Opiate abuse may be up, but overdose deaths are flat

Gov. Peter Shumlin highlighted the opiate addiction crisis in Vermont in his State of the State address, but statistics show no significant rise in accidental drug overdose deaths from opiates over the past eight years, according to a new Health Department report.

In 2013 there were 62 drug overdose deaths in Vermont from Schedule II, III or IV drugs, the report says. In 2006 there were 57 overdose deaths. In the interim years, the number of overdose deaths rose and fell slightly.

Of 62 deaths last year, 51 involved a prescription opioid. Eleven were suicides, the report says.

For the purposes of comparison, there were 71 traffic fatalities in 2013.

The nine-page March 1 Health Department report to the Legislature comes amid Shumlin’s call for better opiate treatment. State officials say the number of people seeking treatment for opiate addiction is rising and the state is pouring more resources into treatment.

The state is also in the midst of a pilot program to distribute Narcan, an overdose-reversing drug administered as a nasal spray. State police this month announced that all state troopers will soon carry Narcan with them at all times.

In 2006, there were 50 accidental drug overdose fatalities, all of which involved prescription opioids. There were seven suicides, five of which involved prescription opioids, the report says.

The report only deals with overdoses from drugs known as Schedule II, III or IV, a classification system created by federal law and based on whether the drug is considered to have accepted medical use, risk for abuse and likelihood to cause dependence when abused. Overdoses from heroin, a Schedule I substance, are not included in the report.

Schedule II drugs have a high potential for abuse that can lead to severe psychological or physical dependence. That category includes oxycodone, methadone, fentanyl, morphine, opium and codeine.

Schedule III drugs have less potential for abuse and includes Vicodin, Tylenol with codeine and buprenorphine (Suboxone). Methadone and buprenorphine are also used to treat opiate addiction.

Schedule IV drugs are considered to have a low potential for abuse relative to Schedule III drugs and include Valium, Xanax and Ativan.

The report is a requirement of Act 75, a law passed last year aimed at curbing opiate abuse in Vermont. It uses information from the Chief Medical Examiner’s office.

The deaths include accidents, suicides and undetermined drug fatalities, the report says. It does not include deaths due to injury such as car crashes related to substance abuse.

Most drug-related fatalities in Vermont are due not to a single drug but to a combinations of substances, such as a prescription drug and cocaine, the report says.

Laura Krantz

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  • Fred Woogmaster

    When the United States invaded Iraq, a long time and trusted friend, also a long time civilian physician at Walter Reed, told me that the number of combat deaths would be reduced from those of past wars, but that many more of those who serve would come back more seriously maimed. Newly developed protective armor, he said.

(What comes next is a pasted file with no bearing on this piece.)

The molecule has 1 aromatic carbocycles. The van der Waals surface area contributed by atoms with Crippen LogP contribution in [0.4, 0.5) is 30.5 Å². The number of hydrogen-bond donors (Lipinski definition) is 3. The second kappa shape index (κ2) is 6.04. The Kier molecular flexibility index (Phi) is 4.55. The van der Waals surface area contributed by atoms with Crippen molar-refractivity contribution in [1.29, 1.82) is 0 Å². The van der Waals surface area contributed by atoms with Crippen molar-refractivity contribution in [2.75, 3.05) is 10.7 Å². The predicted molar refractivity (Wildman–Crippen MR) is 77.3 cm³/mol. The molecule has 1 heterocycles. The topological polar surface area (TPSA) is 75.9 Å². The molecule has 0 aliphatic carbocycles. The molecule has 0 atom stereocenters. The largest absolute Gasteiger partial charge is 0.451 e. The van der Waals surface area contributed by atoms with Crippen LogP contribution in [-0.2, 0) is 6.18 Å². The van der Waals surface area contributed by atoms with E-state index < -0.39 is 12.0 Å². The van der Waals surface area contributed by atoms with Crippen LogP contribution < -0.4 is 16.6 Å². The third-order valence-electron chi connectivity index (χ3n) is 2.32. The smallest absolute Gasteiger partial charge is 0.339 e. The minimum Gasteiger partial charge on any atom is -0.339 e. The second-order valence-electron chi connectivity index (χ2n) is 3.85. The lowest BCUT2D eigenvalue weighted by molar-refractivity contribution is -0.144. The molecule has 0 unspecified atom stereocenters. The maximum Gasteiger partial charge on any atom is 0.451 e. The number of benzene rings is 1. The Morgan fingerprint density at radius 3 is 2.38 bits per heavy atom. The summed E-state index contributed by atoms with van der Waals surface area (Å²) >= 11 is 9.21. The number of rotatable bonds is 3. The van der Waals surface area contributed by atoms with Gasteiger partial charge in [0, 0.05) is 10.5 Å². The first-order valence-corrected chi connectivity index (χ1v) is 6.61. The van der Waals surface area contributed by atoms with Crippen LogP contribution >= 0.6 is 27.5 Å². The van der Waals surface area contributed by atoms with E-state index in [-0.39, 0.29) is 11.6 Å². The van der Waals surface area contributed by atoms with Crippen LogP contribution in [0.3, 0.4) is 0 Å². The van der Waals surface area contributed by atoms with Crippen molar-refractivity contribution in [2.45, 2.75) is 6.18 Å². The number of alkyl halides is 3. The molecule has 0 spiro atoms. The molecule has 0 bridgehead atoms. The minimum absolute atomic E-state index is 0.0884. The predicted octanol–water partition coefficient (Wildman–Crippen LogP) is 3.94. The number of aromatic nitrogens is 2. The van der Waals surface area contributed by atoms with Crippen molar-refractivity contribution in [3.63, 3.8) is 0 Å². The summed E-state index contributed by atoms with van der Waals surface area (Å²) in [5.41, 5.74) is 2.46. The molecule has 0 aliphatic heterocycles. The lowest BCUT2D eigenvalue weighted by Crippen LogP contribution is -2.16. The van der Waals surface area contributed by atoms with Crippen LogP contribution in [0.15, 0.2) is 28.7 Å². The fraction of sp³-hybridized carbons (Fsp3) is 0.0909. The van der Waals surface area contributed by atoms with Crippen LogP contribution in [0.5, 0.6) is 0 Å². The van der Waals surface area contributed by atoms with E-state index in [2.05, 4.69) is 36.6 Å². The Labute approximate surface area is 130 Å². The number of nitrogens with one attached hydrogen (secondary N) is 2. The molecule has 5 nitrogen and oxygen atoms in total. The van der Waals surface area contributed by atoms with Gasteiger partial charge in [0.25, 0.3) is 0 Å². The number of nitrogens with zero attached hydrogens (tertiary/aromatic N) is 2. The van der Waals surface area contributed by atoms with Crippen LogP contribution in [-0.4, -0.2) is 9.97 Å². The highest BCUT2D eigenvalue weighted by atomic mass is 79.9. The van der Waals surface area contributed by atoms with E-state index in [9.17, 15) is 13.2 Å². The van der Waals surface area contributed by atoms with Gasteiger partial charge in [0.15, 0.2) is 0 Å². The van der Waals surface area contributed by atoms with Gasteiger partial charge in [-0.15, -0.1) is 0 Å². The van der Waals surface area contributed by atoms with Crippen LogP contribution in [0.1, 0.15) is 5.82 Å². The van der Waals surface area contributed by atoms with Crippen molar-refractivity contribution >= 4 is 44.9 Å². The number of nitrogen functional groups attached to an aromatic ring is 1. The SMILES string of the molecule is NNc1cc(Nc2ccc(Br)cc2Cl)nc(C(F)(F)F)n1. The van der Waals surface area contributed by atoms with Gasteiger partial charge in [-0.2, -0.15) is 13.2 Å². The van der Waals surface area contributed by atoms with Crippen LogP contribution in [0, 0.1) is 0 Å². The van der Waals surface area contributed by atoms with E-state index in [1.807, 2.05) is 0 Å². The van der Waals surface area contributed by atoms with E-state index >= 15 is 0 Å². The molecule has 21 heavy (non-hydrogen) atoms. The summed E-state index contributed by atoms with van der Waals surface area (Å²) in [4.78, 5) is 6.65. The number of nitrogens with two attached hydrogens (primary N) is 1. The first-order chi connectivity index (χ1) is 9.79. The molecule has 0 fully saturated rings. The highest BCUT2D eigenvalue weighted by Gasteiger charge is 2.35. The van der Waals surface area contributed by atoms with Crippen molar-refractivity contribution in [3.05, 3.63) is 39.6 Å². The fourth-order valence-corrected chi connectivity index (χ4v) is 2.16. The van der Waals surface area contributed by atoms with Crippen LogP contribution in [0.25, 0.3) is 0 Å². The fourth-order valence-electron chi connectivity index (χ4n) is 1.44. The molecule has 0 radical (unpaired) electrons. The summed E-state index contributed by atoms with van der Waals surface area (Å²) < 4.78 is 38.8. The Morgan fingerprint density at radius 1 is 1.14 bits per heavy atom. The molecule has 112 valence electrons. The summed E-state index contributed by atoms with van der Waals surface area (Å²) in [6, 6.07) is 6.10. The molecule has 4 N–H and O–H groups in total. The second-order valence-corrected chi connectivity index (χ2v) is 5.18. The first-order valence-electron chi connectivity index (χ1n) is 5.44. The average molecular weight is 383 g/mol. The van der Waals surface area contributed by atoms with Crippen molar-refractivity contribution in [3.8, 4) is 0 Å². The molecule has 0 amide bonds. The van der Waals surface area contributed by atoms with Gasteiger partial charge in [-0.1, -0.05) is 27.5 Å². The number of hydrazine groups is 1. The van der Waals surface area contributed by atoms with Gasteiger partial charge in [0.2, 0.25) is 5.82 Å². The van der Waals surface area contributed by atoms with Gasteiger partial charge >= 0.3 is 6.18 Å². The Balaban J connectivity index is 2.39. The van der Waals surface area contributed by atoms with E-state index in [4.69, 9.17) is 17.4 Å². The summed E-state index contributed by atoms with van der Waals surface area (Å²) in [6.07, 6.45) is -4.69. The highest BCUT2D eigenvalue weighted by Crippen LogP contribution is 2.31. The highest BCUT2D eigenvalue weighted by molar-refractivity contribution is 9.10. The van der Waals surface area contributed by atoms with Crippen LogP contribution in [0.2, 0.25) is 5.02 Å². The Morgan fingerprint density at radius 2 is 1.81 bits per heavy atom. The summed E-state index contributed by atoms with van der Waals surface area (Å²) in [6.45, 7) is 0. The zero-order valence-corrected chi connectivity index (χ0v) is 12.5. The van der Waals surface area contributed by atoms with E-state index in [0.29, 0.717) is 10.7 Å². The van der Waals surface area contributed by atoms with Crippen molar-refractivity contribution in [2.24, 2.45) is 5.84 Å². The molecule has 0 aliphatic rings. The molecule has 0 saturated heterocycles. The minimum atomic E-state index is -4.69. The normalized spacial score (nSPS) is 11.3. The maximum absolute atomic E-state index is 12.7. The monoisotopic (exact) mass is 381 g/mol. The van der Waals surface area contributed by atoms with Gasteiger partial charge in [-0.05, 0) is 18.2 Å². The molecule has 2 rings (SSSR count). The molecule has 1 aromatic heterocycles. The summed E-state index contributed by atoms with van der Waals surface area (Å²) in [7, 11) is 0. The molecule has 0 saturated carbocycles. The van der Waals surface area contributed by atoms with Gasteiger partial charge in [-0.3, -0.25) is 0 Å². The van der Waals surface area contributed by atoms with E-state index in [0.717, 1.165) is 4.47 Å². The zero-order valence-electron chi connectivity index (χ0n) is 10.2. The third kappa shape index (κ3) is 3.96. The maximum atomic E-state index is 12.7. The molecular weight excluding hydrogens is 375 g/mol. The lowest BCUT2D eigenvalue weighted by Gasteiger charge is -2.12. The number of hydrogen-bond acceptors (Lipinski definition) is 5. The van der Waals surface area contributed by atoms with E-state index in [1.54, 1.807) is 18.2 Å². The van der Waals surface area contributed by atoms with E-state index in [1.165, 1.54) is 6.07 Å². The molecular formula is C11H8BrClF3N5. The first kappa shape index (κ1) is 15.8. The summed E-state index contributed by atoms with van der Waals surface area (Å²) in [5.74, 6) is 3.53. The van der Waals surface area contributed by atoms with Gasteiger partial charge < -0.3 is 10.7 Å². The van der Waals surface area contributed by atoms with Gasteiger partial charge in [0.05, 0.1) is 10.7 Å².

Less deaths? More maimed for life? The maintenance of those addicted to drugs is far more profitable than the maintenance of those who are buried.

    The pharmaceutical corporations are people, according to Citizens United. Let’s hold those people appropriately accountable for the damage that is occurring on our streets. Reduce their profit and elevate their accountability.

    The pharmaceutical industry’s lobbying efforts involve the expenditure of huge amounts of money, as does their TV advertising.

    Why not find a way to require the application of more of those funds to “cleaning up the mess.” It is a toxic mess.

    • Jim Christiansen

      Great. We can sue GM and Bombardier for allowing their products to be used in the transfer of drugs. Let’s not forget Proctor and Gamble or Johnson Wax, because without those little bags, how could you package the dope for resale. The government built the roads, so let’s get them too.

      I understand your frustration, but at some point, the individual has to be responsible. This horrible problem will not be addressed when it is always “someone else’s” fault.

      • Fred Woogmaster

        The individual is absolutely responsible, Mr. Christiansen. I agree.

        When the playing field is level and the deck is not stacked, the assignment of responsibility is much clearer.

        Over time I have watched as the cure of the disease created great profit for those who introduced the disease.

        Hold individuals responsible for sure, Mr. Christiansen but hold the pharmaceutical industry accountable for its part in the “addicting cycle” and require that some, just some, of its lavish profit be applied to the solution. That’s all.

  • Jim Candon

    There’s no need to blame anyone outside Vt for this disaster.

  • Will Hunter

    What is the number of heroin overdose deaths?

    • Fred Woogmaster

      Me too. Digger?

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